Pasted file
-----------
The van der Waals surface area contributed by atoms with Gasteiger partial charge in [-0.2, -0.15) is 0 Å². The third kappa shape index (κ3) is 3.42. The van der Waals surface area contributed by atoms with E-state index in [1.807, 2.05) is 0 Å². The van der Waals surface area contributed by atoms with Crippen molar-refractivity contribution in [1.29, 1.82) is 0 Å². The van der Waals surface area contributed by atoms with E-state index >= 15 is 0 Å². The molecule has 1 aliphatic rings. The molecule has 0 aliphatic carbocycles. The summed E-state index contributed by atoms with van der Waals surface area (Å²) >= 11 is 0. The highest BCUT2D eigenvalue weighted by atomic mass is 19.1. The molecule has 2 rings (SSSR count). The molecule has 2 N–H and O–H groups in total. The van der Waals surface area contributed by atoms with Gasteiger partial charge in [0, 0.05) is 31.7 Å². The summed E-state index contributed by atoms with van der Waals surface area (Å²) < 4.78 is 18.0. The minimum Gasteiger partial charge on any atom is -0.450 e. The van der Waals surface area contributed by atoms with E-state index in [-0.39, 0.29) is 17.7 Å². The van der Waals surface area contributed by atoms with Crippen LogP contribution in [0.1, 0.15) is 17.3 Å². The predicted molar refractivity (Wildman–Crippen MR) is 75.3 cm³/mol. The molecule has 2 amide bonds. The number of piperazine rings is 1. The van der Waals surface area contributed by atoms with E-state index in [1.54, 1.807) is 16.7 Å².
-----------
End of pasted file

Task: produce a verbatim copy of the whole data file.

The van der Waals surface area contributed by atoms with Gasteiger partial charge in [-0.2, -0.15) is 0 Å². The third kappa shape index (κ3) is 3.42. The van der Waals surface area contributed by atoms with E-state index in [1.807, 2.05) is 0 Å². The van der Waals surface area contributed by atoms with Crippen molar-refractivity contribution in [1.29, 1.82) is 0 Å². The van der Waals surface area contributed by atoms with E-state index >= 15 is 0 Å². The molecule has 1 aliphatic rings. The molecule has 0 aliphatic carbocycles. The summed E-state index contributed by atoms with van der Waals surface area (Å²) >= 11 is 0. The highest BCUT2D eigenvalue weighted by atomic mass is 19.1. The molecule has 2 rings (SSSR count). The molecule has 2 N–H and O–H groups in total. The van der Waals surface area contributed by atoms with Gasteiger partial charge in [0, 0.05) is 31.7 Å². The summed E-state index contributed by atoms with van der Waals surface area (Å²) < 4.78 is 18.0. The minimum Gasteiger partial charge on any atom is -0.450 e. The van der Waals surface area contributed by atoms with E-state index in [-0.39, 0.29) is 17.7 Å². The van der Waals surface area contributed by atoms with Crippen LogP contribution in [0.1, 0.15) is 17.3 Å². The predicted molar refractivity (Wildman–Crippen MR) is 75.3 cm³/mol. The molecule has 2 amide bonds. The number of piperazine rings is 1. The van der Waals surface area contributed by atoms with E-state index in [1.54, 1.807) is 16.7 Å².